The debate over climate change, as with seemingly every other debate, has had its terms set by none other than the Democrat party. A common theme, which is rarely discussed, and similarly seldom challenged. I started writing an article pointing out the specific differences between the left and the right, regarding climate change, when I stumbled across the most eye-opening fact. The left has successfully constructed the argument for both sides.
How does a debate usually unfold, between opposing sides, when discussing climate change? It tends to go something like this:
(For the sake of “equality”, I will give equally satirical names to each subject involved in this example)
Climate Justice Warrior: Where do you stand on climate change?
Climate Denial Specialist: The Paris Climate Accord is global redistribution of wealth, at its finest.
CJW: Oh okay, so you’re one of those, who doesn't believe in science, huh?
CDS: First of all, I do “believe” in provable science…
CJW: Then what’s your problem? Over 90% of scientists agree that we are causing significant change to the climate, via our carbon emissions.
CDS: That “90%” statistic has been debunked. Scientists on both sides have presented evidence and counter-evidence. Most of the doomsday scenario-type information being pushed, is coming from forecasting, rather than historical fact.
CJW: Everybody knows the climate is heating up, just look at the series of tropical storms over the last couple of months. CNN had a member of Congress the other day, talking about how our warming oceans fed into the strength of the storms. How can you deny that? How can you ignore the devastation those storms caused, unless you are completely heartless?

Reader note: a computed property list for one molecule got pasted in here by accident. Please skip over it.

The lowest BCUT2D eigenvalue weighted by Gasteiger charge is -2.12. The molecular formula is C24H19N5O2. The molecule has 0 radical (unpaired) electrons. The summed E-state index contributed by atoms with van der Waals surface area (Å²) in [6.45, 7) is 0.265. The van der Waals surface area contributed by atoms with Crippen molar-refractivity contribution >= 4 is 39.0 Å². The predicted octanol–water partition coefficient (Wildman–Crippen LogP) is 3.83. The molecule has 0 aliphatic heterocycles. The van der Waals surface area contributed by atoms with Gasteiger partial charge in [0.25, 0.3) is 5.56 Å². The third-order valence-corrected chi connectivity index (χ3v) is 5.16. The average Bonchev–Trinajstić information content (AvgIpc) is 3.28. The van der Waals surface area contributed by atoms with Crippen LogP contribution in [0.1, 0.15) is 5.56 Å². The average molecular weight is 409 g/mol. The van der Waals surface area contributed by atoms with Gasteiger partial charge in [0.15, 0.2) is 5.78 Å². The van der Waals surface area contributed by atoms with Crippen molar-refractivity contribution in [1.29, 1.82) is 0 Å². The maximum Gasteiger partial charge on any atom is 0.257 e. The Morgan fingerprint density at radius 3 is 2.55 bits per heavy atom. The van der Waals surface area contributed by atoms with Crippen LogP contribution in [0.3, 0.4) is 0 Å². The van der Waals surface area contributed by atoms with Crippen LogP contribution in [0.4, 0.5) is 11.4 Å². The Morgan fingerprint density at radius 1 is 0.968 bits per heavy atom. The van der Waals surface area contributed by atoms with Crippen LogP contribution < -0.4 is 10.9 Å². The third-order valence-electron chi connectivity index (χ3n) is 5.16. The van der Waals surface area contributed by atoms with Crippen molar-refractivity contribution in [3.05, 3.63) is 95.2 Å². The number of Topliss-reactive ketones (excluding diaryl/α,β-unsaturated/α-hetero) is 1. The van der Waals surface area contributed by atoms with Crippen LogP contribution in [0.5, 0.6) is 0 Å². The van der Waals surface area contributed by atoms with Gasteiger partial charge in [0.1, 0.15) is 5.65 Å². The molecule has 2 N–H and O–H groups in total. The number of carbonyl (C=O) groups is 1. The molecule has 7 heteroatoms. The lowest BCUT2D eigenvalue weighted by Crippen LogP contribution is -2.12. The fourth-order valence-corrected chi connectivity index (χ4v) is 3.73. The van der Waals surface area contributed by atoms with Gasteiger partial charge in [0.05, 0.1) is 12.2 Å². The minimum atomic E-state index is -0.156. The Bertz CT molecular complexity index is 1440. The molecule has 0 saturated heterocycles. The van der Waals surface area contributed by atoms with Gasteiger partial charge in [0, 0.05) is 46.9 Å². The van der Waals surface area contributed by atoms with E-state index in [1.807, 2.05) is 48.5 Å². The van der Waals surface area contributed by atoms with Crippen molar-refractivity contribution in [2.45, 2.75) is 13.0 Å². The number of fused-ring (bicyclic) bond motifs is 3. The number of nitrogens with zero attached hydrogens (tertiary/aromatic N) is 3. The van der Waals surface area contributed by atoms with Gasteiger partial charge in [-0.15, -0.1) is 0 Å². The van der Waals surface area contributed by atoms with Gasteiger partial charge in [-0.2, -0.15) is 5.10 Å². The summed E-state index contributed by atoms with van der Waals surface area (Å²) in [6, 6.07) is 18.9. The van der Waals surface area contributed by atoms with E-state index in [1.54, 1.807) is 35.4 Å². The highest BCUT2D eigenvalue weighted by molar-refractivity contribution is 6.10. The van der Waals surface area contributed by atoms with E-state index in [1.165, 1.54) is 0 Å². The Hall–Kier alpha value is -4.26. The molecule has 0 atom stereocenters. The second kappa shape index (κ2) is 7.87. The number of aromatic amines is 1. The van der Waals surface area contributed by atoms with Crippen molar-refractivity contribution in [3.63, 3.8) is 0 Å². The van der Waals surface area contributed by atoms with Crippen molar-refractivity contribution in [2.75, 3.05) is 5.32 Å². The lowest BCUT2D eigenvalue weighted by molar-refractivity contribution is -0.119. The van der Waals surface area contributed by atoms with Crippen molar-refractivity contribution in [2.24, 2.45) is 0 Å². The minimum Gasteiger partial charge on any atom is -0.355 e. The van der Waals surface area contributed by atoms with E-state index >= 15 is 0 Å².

I could continue to draw out this conversation, but I believe I’ve made my point. The left successfully frames the argument in such a way, that one side is the “compassionate” side, and the other is simply devoid of compassion. This is brilliant, because the “compassionate” side does not actually have to be right! This turns the discussion into a “caring” versus “non-caring” argument. You “care” if you side with the left, and you don’t care if you take any position other than theirs. There is simply no room for skepticism over the “science,” which has been suspect at times. We cannot get by with the idea that there are other ways of dealing with problems, outside of shackling individuals with regulation.
This is where conservatives need to fight back, and stay on point. There has not been much debate over whether climate change is real or not. It is being talked about, but true debate is not taking place. The left laughs at the right, claiming we are all science-hating Neanderthals. Take the time to openly discuss the issue with a lot of intellectually honest conservatives, and you will find a much more robust conversation.
Looking at all of the historical data, current numbers, and the forecasting models, there is little doubt in my mind that humans are affecting the environment. The certainty of how much, is much more difficult to discern. With the idea that we are doing “something” to the climate, I believe that it is in our best interest to do “something” about it. Does that sound like a position totally lacking compassion? I don’t really care if it does, but I personally believe there is some there. What do we do about it? Here is where conservatives can throttle the left.